320 Mass. 635

December 2, 30, 1946 - January 8, 1947

Essex County


A finding by a judge presiding at a trial for murder of a man shot in the back when he was not wearing a shirt, that the evidence showed that a medical examiner was qualified to state his opinion as an expert witness that there was powder in and about the wound and that the muzzle of the lethal weapon had been directly on the skin of the murdered man, was warranted although it did not appear that the witness ever had seen a wound from a bullet fired at close range that had not passed through clothing.

Conduct of a capital trial pursuant to Section 26B, inserted in G. L. (Ter. Ed.) c. 234 by St. 1945, c. 428, Section 1, violates no provision of the Declaration of Rights for the preservation of trial by jury.

Section 26B, inserted in G. L. (Ter. Ed.) c. 234 by St. 1945, c. 428, Section 1, as applied at a trial for an alleged murder committed before its effective date, was not an ex post facto law forbidden by art. 1, Section 10, of the Federal Constitution.

There was no abuse of discretion nor error in denial of a motion by the defendant at a murder trial for a declaration of mistrial on the ground that, although a record of his conviction of robbery had been excluded because exceptions with respect thereto were still pending, he had been prejudiced by a previous admission in evidence, as a foundation for the introduction of such record, of testimony by him in cross-examination in which he had admitted that he was the man who had been charged with and found guilty of the robbery, the judge later having instructed the jury to disregard all such testimony.

General Laws (Ter. Ed.) c. 278, Section 33E, as amended by St. 1939, c. 341, does not require this court to review all questions of evidence and of procedure at the trial as to which exceptions have not been duly saved, preserved, and prosecuted, in order that this court may ascertain whether somewhere some successful objection might have been taken and prosecuted but was not: it is still the duty of defendants who wish to preserve points of law to take seasonable exceptions and to file adequate assignments of error according to the procedure provided for in Sections 33A-33G.

INDICTMENT, found and returned on January 17, 1946.

The indictment was tried before Hurley, J.

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J. W. Eastman, (A. N. Illman, M. E. Viola & A. R. Shrigley with him,) for the defendants.

H. A. Cregg, District Attorney, (J. J. Ryan, Jr., Assistant District Attorney, with him,) for the Commonwealth.

QUA, J. Philip R. Bellino and Edward F. Gertsen were jointly indicted for the murder of Robert Williams at Lynn on August 7, 1945. Upon trial, both were found guilty in the first degree, and both have been sentenced to death.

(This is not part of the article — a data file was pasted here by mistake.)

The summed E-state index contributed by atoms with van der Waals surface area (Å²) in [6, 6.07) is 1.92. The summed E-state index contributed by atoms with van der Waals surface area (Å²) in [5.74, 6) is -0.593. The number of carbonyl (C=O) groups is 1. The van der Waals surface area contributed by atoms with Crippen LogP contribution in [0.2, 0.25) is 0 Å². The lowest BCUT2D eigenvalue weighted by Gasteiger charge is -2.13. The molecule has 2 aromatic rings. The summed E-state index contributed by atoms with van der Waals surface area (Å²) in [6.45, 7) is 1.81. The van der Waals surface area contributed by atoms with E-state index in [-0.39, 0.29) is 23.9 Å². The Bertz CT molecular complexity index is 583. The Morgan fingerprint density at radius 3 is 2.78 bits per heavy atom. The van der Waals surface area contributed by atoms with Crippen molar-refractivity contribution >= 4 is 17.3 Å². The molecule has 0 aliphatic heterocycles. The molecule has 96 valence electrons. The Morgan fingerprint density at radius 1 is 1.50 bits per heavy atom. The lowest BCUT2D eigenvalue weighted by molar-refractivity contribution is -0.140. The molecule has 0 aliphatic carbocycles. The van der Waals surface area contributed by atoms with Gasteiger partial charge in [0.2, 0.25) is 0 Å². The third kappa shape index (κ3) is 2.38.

The killing occurred in the nighttime on what is known as the Lynn marshes. The victim, the two defendants, and one Mantia, who pleaded guilty to an indictment as an accessory after the fact, went to the locality in a taxicab. While Mantia remained in the taxicab with the driver, Williams and the two defendants proceeded on foot some distance away from the road and out on the marsh, where the defendant Bellino shot Williams in the back. The shirt worn by the deceased was found beside the body. There was no bullet hole in it. All the evidence, including the testimony of the two defendants, was to the effect that the shirt had been taken off before the shooting, although there was a dispute as to the circumstances in which it had been taken off.

It was the contention of the Commonwealth that the two defendants had enticed Williams out upon the marsh for the purpose of killing him for the reason that they feared that Williams would give information to the police about a "hold-up" in New Hampshire a few days before in which the defendants had taken part and in which a man had been shot. It was the contention of the defendants that they had reluctantly gone with Williams on the marsh to look for a "hot" number plate that he had left there; that while they were there an altercation arose; that Williams attacked the defendants and shot at them; and that thereupon Bellino shot Williams in self defence.

1. The medical examiner, called by the Commonwealth, testified that there was in the middle of the back of the deceased a small bullet wound; that "there was very little powder marks outside but there was a ring which could have been made by the muzzle . . . or the jacket of a gun";

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that "Beneath the skin was this fairly wide cavity which was blackened and filled pretty much with burnt powder . . ."; that "there was quite a cavity below the skin which was blackened and covered with burnt powder fragments"; that the powder marks on the outside were "just speckles"; that the ring was "interrupted" and about a half inch in diameter; and that there was very little powder on the skin. Thereafter, subject to exception, the witness was allowed to testify that there was at least some powder on the skin about the wound; that the black of the powder was underneath the skin; and that in his opinion the muzzle of "the gun was directly on the skin."